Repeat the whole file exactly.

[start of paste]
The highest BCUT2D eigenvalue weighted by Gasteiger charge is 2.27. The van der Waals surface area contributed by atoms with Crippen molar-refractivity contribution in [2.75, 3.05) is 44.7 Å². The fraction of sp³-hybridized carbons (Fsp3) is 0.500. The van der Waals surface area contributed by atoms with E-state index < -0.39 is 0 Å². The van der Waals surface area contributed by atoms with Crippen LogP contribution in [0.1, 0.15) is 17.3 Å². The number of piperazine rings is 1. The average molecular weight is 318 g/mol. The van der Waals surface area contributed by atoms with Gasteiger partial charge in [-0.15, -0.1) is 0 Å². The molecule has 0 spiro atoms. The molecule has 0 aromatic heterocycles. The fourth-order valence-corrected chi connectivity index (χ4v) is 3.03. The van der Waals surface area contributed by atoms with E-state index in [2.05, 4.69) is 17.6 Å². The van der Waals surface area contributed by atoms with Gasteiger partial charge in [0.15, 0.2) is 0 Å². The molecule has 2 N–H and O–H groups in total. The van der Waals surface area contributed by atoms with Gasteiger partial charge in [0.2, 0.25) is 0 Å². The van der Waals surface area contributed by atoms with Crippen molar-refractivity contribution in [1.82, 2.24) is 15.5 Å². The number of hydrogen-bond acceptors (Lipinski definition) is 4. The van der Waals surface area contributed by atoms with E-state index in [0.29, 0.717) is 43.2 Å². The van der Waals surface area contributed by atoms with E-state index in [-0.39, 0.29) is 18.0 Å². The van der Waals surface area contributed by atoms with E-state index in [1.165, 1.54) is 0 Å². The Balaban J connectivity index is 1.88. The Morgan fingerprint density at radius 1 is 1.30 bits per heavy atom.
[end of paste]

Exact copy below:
The highest BCUT2D eigenvalue weighted by Gasteiger charge is 2.27. The van der Waals surface area contributed by atoms with Crippen molar-refractivity contribution in [2.75, 3.05) is 44.7 Å². The fraction of sp³-hybridized carbons (Fsp3) is 0.500. The van der Waals surface area contributed by atoms with E-state index < -0.39 is 0 Å². The van der Waals surface area contributed by atoms with Crippen LogP contribution in [0.1, 0.15) is 17.3 Å². The number of piperazine rings is 1. The average molecular weight is 318 g/mol. The van der Waals surface area contributed by atoms with Gasteiger partial charge in [-0.15, -0.1) is 0 Å². The molecule has 0 spiro atoms. The molecule has 0 aromatic heterocycles. The fourth-order valence-corrected chi connectivity index (χ4v) is 3.03. The van der Waals surface area contributed by atoms with E-state index in [2.05, 4.69) is 17.6 Å². The van der Waals surface area contributed by atoms with Gasteiger partial charge in [0.15, 0.2) is 0 Å². The molecule has 2 N–H and O–H groups in total. The van der Waals surface area contributed by atoms with Gasteiger partial charge in [0.2, 0.25) is 0 Å². The van der Waals surface area contributed by atoms with Crippen molar-refractivity contribution in [1.82, 2.24) is 15.5 Å². The number of hydrogen-bond acceptors (Lipinski definition) is 4. The van der Waals surface area contributed by atoms with E-state index in [0.29, 0.717) is 43.2 Å². The van der Waals surface area contributed by atoms with E-state index in [-0.39, 0.29) is 18.0 Å². The van der Waals surface area contributed by atoms with E-state index in [1.165, 1.54) is 0 Å². The Balaban J connectivity index is 1.88. The Morgan fingerprint density at radius 1 is 1.30 bits per heavy atom.